A/N: This story is meant to be both a companion piece to "Relativity of Hers" and a standalone project. However, it was written without the same motive that drove "Relativity," and so the result is very different. That said, I nevertheless hope you show it the same generosity you've shown "Relativity."
I've made deliberate changes in the cell message that's received at the end of the story. If that puts you off, then feel free to let me know.
Voices of a Distant Star is the work of Makoto Shinkai. I use that story and everything therein without permission and only for free entertainment purposes.
A Kingdom by the Sea
I was a child and she was a child,
--In this kingdom by the sea:
But we loved with a love that was more than love—
--I and my Annabel Lee;
With a love that the wingéd seraphs of heaven
--Coveted her and me.
- Edgar Allan Poe, "Annabel Lee"
He is not one to take matters of the heart lightly. Eight years of loving a nostalgia-tinged memory has hardened his soul and awakened his senses, so that now, as he listens to the cries of the love-laden teens next to him, he can't help but understand that their love was a love that was more than love.
But, unlike them, forever unlike anyone, his love is a love that is more than love. He has few friends now – many deserted him long ago, citing his indifference to their lives as the key with which they unlocked the chains of friendship – and those said few are hardly friends. He eats with them sometimes, he makes promises to join them for a night of joy and entertainment, but for the most part, these are all farces. He hardly ever goes out anymore, and even then, those with whom he shares a movie or a drink or a bed are acquaintances and cannot become, will not become, anything more.
He knows that this is unhealthy, but he also knows that inside his ancient cell phone lies a message in digital print from eight years ago that was sent by his love only a few moments ago. It was the message that changed him. He remembers, almost fondly but mostly self-reproachfully, that he'd been trying to resume his life when he received the heaven-sent decree of her innocent, childish love for him. And although he's moved on, freezing her in her timelessness, his feelings likewise are still those of the times when he was a child, and she was a child.
The teenage soldiers lament and lambast their lost little ladies, the Ligeias and Lenores who have been, as of late, lassoed and lifted, perhaps spirited away like the perfume of an unseen censer by the seraphim of heaven. He cannot reproach them, but neither can he withstand them.
They do not know what true matters of the heart are. They have never watched as the wind from the cloud bore their loves – though at the time he and she did not call each other such – into the lofty and timeless heavens.
There truly is a place where one lives forever, and certainly she is there. A heaven, an Aidenn, a Paradise lost.
He scratches his head and turns to leave the bar. There is no need for him to be here. All that lies here are sepulchers marking the deaths of many a love, and his love is a love that is more than love, and therefore will not suffer love's fate.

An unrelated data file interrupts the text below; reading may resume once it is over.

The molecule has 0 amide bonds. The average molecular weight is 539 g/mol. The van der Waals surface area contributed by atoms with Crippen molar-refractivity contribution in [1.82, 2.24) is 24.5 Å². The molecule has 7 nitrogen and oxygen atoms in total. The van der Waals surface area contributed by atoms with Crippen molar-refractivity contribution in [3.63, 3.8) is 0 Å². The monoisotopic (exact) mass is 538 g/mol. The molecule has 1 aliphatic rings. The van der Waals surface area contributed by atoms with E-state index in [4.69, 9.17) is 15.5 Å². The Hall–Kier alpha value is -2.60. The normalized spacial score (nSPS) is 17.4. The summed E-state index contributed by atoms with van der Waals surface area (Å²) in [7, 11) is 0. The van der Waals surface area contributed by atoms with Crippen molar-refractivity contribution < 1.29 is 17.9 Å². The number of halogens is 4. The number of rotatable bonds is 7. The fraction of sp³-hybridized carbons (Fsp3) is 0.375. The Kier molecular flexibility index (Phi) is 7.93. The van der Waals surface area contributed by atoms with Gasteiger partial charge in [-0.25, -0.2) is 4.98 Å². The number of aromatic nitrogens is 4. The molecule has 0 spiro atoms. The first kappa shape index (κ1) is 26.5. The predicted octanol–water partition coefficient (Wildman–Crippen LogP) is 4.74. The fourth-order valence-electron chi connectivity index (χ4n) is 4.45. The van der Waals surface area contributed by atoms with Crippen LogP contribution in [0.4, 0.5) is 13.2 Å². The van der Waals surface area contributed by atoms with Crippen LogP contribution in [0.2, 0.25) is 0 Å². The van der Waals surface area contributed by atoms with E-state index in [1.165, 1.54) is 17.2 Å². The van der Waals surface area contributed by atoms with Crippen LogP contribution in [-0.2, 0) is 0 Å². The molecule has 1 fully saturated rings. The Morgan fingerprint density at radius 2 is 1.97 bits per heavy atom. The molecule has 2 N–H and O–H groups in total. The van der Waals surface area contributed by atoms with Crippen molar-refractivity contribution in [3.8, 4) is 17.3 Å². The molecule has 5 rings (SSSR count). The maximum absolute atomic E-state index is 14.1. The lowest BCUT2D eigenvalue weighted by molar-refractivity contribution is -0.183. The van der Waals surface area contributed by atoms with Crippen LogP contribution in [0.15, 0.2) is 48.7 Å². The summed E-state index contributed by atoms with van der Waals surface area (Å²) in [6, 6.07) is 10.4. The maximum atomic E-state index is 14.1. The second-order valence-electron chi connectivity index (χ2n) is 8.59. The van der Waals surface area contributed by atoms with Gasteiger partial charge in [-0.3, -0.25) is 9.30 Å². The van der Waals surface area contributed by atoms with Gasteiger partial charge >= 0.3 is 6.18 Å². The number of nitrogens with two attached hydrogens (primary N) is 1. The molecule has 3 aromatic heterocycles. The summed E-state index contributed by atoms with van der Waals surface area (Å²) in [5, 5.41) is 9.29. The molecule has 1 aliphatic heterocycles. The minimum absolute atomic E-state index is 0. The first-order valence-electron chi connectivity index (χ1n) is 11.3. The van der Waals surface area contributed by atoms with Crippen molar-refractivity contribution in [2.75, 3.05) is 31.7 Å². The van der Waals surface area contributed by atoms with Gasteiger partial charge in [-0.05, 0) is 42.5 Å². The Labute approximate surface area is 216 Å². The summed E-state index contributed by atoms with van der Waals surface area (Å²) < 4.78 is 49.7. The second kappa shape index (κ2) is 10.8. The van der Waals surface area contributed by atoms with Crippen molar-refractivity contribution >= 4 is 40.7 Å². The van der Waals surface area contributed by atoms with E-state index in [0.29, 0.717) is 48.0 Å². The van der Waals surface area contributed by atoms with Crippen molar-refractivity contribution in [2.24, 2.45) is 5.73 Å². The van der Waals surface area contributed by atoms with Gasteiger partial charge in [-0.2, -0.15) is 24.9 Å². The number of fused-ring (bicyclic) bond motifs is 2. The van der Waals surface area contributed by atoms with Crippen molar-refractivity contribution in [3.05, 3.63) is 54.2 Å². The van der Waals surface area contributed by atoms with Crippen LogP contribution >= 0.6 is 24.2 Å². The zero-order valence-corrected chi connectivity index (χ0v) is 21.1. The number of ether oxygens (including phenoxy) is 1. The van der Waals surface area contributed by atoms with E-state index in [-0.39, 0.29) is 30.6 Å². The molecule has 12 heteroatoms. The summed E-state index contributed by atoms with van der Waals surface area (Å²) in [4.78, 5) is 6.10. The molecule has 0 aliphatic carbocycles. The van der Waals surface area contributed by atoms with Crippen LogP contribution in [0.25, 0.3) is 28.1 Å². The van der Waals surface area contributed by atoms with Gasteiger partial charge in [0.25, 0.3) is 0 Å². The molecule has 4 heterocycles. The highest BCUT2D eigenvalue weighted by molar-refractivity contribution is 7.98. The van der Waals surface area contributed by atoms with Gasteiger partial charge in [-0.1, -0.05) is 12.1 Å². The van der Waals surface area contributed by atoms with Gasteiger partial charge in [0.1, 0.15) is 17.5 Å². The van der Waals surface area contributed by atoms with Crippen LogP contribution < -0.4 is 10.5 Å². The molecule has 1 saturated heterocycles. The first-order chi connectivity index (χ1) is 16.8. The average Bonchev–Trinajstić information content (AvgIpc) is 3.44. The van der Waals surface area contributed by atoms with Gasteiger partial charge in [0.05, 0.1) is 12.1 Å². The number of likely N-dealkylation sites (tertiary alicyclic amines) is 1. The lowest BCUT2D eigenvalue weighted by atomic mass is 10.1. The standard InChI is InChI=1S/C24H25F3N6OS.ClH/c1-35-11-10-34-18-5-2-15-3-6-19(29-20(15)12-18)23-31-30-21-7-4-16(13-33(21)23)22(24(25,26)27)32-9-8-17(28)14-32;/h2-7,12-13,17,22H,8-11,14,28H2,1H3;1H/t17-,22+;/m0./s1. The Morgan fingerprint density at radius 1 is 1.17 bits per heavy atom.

The armada duty. There was never been any real impetus for him to have advanced so far in the UN Spacy. Like everything else he had done since receiving her final message, his enrollment into the UN Spacy had been a mere turn of the page, a very emotionless and uninteresting endeavor, as if he hadn't particularly cared, because he hadn't particularly cared.
He stares out at the blue, the cloud-blowing wind reminding him of his love. The wind, it seems, now looks for him, and the cloud throws its shadow on him, and he questions whether that streaming cloud's shadow comes from the rain-bringer, from her memory long since blown away, or if it is simply a figment of his imagination. It is a sobering thought, but he has been sober his entire life. The implication of that thought frightens him.
He realized some time ago that what those friends who had flown before had hated most about him had been that he made his love for her an almost religious affair. Religious in that he often doubted it, he often questioned it, but when he was forced into the depths of despair, as was the case just before her last message, he was always saved by it. He had often had thoughts about killing himself, in the beginning, when he swore to himself to shut up his heart, but as time wore on, he came to realize the merits in his belief, in his unwavering love for her. And now, as he stares at the cloud casting its shadow on him and he feels the chilled wind that bore her away graze against his cheek, fluttering into his eyes the remnants of her ghost, he remembers that she no longer exists as he once knew her. She exists now only in his memory, that single love of his life.
The ring of the phone is jarring, more so because of its inaudibility than its sudden breaking of the silence. Nothing hinders his movements but the mere thought of her sepulcher rising. Ligeia, she truly is.
He stares at the phone for a moment, unsure of how he suddenly transported from the balcony, and then he clicks a button to turn a key, and a splash of stars and dreams crisscross the neon green.
The words therein are a secret shared with his soul of souls, the place where not even he can reach, but it is a place in which the moon never beams without bringing him dreams, and the stars never rise but he feels the bright eyes, of his darling—his darling—his life and his bride, and in their little self-made kingdom by the sea, he lies by her side, by her transient tomb by the sounding sea.
"To the 24-year old Noboru – Hello! From your 15-year old Mikako. I still miss you very, very much."